Science Bits curriculum empowers teachers to teach science using the best practices of cognitive science research. Science Bits provides students with the opportunity to learn concepts and construct their own knowledge and understanding in a way that values each individual student’s prior knowledge and skills, and empowers them to become independent thinkers, strategists, and authentic “doers.”
How do people learn?
Research has repeatedly shown that learning doesn’t happen in a straight line or predictable progression. It’s a complex, interconnected web that develops as students have experiences in which they reason inductively and deductively. Fortunately, we now have about 40 years of research on how people learn. This research has been conducted from a variety of disciplines including cognitive science, psychology, and science education. In 1999, the National Research Center published the findings in a report entitled “How People Learn.” (NCR, 1999).
Let’s look at some of the important findings presented in this landmark paper:
- Students must be interested and engaged in what they are learning and find it useful and meaningful.
- Students must be actively involved in the process of learning, comparing new information to previous ideas, constructing new understandings, and quite simply changing their own minds about how the world works.
- Students need opportunities to apply what they have learned to new situations, to check the completeness of their understanding, and to evaluate their own learning for themselves.
What does the research say about the 5E Instructional Model?
The BSCS 5E Model is grounded in education theory and it has a strong and growing base of research from around the world to support its effectiveness in increasing mastery of subject matter, developing more sophisticated scientific reasoning, and fostering positive attitudes toward science (Bybee et al., 2006; Bybee 2015). This model promotes learning by facilitating conceptual change (Guzzetti et al., 1993).
Kimberly D. Tanner of San Francisco State University recently published a paper titled “Order Matters: Using the 5E Model to Align Teaching with How People Learn.” In her review, she outlines why the order of the teaching sequence is important. She overviews the 5E process and outlines why the order of the 5E process is successful in building an effective learning environment.
Science Bits is 5E Made Easy
Science Bits helps teachers apply the 5E model easily since it provides specific learning sequences and all resources needed to implement them in the classroom with the only help of computer and a projector. Curriculum writers, content specialists, teachers, scientists, IT developers, and multi-media professionals work together to create and sequence learning experiences following the 5E instructional model. According to NCR, rather than simply progressing through a series of exercises that derive from a scope and sequence chart like a standard textbook or curriculum, students should be encouraged to build on their informal ideas in a gradual but structured manner so that they acquire the concepts and procedures of a discipline.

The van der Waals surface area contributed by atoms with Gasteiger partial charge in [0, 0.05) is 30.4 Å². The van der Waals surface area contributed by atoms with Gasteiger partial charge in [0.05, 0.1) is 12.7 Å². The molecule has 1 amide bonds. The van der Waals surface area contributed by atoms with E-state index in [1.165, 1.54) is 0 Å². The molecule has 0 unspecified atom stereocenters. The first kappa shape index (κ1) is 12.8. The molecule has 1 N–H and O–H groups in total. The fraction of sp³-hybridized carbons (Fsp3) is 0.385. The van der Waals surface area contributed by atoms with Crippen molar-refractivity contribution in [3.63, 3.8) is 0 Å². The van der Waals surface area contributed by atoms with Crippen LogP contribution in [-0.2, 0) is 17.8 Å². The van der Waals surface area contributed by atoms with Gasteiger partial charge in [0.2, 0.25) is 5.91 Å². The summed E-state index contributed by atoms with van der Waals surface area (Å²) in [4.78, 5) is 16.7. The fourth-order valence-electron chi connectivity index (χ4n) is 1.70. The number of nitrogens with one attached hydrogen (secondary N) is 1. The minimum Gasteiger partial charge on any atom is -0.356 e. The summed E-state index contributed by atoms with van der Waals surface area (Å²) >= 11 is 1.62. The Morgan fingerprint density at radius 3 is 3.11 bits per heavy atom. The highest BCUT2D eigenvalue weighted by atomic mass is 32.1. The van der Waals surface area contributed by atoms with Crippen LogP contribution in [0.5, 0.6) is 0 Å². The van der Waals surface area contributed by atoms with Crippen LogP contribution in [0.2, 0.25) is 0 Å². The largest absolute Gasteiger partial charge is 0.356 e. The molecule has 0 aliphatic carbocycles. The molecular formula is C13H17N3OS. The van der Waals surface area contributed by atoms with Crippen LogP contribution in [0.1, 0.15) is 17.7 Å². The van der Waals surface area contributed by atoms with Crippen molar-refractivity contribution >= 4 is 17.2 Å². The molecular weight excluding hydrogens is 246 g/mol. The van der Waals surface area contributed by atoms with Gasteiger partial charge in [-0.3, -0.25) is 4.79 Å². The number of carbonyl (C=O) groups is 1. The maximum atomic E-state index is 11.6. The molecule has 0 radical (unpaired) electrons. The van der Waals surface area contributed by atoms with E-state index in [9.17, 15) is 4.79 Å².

Let’s take a closer look at how Science Bits incorporates 5E educational concepts by comparing the curriculum to the original BSCS 5E model.
“The teacher or a curriculum task accesses the learners’ prior knowledge and helps them become engaged in a new concept through the use of short activities that promote curiosity and elicit prior knowledge. The activity should make connections between past and present learning experiences, expose prior conceptions, and organize students’ thinking toward the learning out- comes of current activities.” (Bybee et al., 2006).
Science Bits leverages a motivating video that presents an initial situation in a familiar and meaningful context, and then exposes a problem or a discrepant event that students can’t explain with their current ideas. Therefore, the familiar context (connected to their prior knowledge and experiences) and the cognitive dissonance make students become curious. To quote the NCR report, “Ideas are best introduced when students see a need or a reason for their use-this helps them see relevant uses of the knowledge to make sense of what they are learning.” (NCR, 1999, p. 127).